This intensified interest in dendrimers is due to their unique characteristics, which include excellent structural uniformity, multivalency, high degree of branching, well-defined molecular architecture, and highly variable chemical composition. Indeed, dendrimers can possess many terminal functional groups that can chemically be linked to other moieties in order to adjust their surface properties for applications such as biomimetic nano-devices. Besides, dendrimers can easily move across biological membranes and they can store a wide range of metals, organic or inorganic molecules among their branches which are of interest to us. The nano-drugs or devices made from dendrimers do not trigger the immune system when injected or used topically and have low cytotoxicity. More importantly, the amino groups that cover the dendrimeric molecule are not recognized as foreign by the immune system. However, some forms of dendrimers can induce clotting in the bloodstream, inducing a potential concern for in vivo applications. Thus, by customizing and controlling its architecture, nanotechnologists are developing dendrimers for drug delivery, diagnostic imaging and as carriers of genetic material. The advances in the field of synthetic chemistry made this task much easier. In fact, after the first successful synthesis of dendrimers by Tomalia's group from Dow Chemicals in 1983, their popularity grew a lot. Trying to imitate the branching in trees, they developed a new class of amide containing cascade polymers into a well-defined macromolecular dendritic structure. Since then, more than 5000 patents and publications have been presented to itemize various types of dendrimers, their mode of preparation and their potential applications.

Perhaps, the most prominent application of dendrimers in medicine is for gene and drug delivery. Despite its immense promise in gene therapy, carrying the gene into the cells as part of a virus has been thwarted due to the lack of getting genes into enough cells to make a therapeutic difference. Additionally, it has the serious disadvantage that even if the virus is benign, it can trigger an immune reaction in the body, leading to serious consequences at higher doses. In contrast, dendrimers are regarded as stealth molecules which are big enough to carry genetic material to mimic a virus. Moreover, the amine groups protruding out from the dendrimeric surfaces help to evade body's immune system. This allows dendrimers to carry large amounts of genetic load into the body with ease. The amount of the load depends on the size of a dendrimer, which can easily be adjusted depending on how many shells they have. So far, the dendrimer-based delivery or transfection of genes has been successfully demonstrated in vitro and is now being evaluated for its efficacy and toxicity in vivo.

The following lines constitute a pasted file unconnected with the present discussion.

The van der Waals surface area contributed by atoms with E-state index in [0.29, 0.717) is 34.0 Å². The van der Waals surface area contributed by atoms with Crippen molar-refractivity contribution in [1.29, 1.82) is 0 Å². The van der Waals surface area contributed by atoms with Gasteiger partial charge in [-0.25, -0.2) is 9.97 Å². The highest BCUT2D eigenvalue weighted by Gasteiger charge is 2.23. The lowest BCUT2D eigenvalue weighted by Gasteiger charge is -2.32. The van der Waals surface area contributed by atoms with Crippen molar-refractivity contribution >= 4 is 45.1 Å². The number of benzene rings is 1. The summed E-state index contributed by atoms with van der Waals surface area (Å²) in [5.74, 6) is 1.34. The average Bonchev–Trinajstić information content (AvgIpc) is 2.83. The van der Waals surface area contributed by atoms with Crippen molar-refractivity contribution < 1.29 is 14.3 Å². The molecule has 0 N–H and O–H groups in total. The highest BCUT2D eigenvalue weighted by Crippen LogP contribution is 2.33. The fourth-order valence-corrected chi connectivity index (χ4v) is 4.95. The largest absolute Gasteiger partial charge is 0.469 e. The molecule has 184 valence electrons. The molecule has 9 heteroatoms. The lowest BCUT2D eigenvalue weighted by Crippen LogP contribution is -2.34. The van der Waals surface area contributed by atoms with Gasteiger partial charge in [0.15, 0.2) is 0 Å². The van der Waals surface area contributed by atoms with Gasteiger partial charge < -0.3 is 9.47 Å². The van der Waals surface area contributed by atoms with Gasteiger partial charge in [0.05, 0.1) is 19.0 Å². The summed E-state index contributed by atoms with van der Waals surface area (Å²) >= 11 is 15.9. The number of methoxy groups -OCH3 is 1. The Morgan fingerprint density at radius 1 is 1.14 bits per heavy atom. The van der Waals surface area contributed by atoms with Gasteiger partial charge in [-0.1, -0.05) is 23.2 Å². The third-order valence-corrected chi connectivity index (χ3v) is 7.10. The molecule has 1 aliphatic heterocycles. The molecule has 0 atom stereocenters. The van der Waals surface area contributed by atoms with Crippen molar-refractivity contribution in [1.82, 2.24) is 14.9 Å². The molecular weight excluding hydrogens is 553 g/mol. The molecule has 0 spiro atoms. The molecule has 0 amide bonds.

Similarly, dendrimers have also shown aptitude as a potential MRI contrast agent for the diagnosis and therapy of tumors. In fact, the researchers at the University of Michigan have developed and successfully imaged a stable MRI contrast agent made up of the shell of dendrimer and polymer on an iron oxide nanoparticle core. This stable dendrimeric complex selectively targeted tumors in animal models and was successfully imaged using MRI vouching its ability as a potential MR contrast agent for targeting tumors. These potential applications of dendrimers in the field of nano-biotechnology and medicine described here represent a mere latent image of what has been developed so far. Several hurdles will have to be overcome to reach the goal of a general purpose using dendrimers. Moreover, this novel therapeutics can be easily managed if their delivery rate, biodegradation, and site-specific targeting can be predicted, monitored, and controlled. This will not only be beneficial from a global health care perspective, but also plays a constructive role in reducing the cost of traditional time consuming long-term treatments.